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Hoffmann, R. A wiki for the life sciences where authorship matters. Nature Genetics (2008)

Regulation of intracellular actin polymerization by prenylated cellular proteins.

Posttranslational modification by covalent attachment of polyisoprene intermediates to a carboxyterminal CAAX-box motif is required for the biologic function of proteins such as p21ras, the supergene family of ras-related proteins, nuclear lamins, and subunits of heterotrimeric G-proteins. Cells grown in the presence of lovastatin, which inhibits HMG-CoA reductase and prevents synthesis of intermediates required for protein prenylation, develop a round, refractile morphology. Our data indicate that this is due to the selective loss of actin cables without gross changes in the microtubular lattice or intermediate filament structure. Microinjection of a competitive peptide inhibitor of protein prenyltransferases into the cytoplasm of cells induces an identical change in morphology with loss of actin cables. Mevalonate (MVA) reverses the lovastatin-induced morphologic change by inducing a rapid repolymerization of actin cables with coincident reversion to the flat morphology. Furthermore, microinjection of farnesyl-pyrophosphate or geranylgeranyl-pyrophosphate into lovastatin-treated cells also results in rapid morphologic reversion. The morphologic reversion induced by MVA requires the presence of serum, and is independent of extracellular calcium. The addition of cycloheximide to the growth medium prevents lovastatin-induced loss of actin cables, and causes morphologic reversion of lovastatin-treated cells by a mechanism that is independent of MVA. A1F4- induces morphologic reversion in a manner indistinguishable from MVA. These data indicate that prenylated protein(s) play a critical role in regulating the state of intracellular actin, and that GGPP can rescue the lovastatin-induced morphologic phenotype in the absence of upstream intermediates of cholesterol biosynthesis. We have begun to dissect the signaling events that mediate this pathway.[1]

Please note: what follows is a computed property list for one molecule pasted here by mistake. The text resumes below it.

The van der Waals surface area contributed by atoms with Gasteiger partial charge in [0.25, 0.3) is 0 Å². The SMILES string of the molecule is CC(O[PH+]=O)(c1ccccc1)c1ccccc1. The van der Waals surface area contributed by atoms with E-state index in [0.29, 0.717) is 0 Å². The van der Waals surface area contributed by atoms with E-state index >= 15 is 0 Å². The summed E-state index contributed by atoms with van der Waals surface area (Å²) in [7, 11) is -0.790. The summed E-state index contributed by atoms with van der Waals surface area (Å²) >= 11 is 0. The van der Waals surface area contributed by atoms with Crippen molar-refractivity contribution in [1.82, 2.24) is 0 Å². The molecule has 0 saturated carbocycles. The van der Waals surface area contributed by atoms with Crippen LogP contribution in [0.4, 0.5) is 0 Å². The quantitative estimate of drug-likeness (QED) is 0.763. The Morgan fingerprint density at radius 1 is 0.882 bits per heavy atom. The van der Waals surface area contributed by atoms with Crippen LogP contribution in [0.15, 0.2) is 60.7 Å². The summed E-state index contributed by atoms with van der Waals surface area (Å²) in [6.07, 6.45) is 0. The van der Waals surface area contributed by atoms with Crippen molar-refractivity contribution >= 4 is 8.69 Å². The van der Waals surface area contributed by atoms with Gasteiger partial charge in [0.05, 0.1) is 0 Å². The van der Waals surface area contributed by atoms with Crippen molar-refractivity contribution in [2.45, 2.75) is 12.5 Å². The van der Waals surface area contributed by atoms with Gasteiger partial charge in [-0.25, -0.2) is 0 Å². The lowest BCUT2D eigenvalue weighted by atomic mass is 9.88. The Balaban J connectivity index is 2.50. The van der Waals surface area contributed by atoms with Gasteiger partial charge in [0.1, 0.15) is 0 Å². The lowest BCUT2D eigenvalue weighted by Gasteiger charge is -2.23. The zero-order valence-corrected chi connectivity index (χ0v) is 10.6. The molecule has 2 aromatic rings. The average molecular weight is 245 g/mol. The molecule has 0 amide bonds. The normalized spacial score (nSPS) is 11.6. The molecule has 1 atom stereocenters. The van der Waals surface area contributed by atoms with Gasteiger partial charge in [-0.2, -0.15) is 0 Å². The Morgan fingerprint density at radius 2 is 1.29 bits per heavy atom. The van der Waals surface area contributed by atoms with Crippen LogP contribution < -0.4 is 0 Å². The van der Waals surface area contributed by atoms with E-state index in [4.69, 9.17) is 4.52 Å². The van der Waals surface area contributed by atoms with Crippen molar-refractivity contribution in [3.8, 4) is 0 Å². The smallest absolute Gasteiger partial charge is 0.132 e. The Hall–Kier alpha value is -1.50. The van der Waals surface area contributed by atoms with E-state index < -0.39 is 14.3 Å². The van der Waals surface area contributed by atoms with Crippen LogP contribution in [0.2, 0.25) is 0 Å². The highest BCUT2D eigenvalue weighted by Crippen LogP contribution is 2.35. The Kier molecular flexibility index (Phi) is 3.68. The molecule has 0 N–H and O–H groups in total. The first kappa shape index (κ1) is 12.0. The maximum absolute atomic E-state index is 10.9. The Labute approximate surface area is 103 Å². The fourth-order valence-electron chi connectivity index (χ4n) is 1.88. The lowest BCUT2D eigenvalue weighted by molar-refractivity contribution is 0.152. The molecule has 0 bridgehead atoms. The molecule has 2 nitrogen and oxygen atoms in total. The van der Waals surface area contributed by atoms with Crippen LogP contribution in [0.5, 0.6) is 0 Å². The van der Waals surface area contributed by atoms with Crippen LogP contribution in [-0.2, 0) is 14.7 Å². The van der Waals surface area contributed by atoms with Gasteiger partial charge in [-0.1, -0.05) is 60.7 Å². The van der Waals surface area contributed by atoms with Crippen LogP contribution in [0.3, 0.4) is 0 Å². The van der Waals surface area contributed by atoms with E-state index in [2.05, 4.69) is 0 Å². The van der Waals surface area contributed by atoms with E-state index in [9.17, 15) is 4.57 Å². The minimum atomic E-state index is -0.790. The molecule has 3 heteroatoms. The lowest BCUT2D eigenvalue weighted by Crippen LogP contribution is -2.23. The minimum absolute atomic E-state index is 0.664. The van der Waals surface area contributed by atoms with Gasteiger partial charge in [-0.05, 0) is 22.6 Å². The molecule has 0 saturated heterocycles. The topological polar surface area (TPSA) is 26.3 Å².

1. Regulation of intracellular actin polymerization by prenylated cellular proteins. Fenton, R.G., Kung, H.F., Longo, D.L., Smith, M.R. J. Cell Biol. (1992) [Pubmed]
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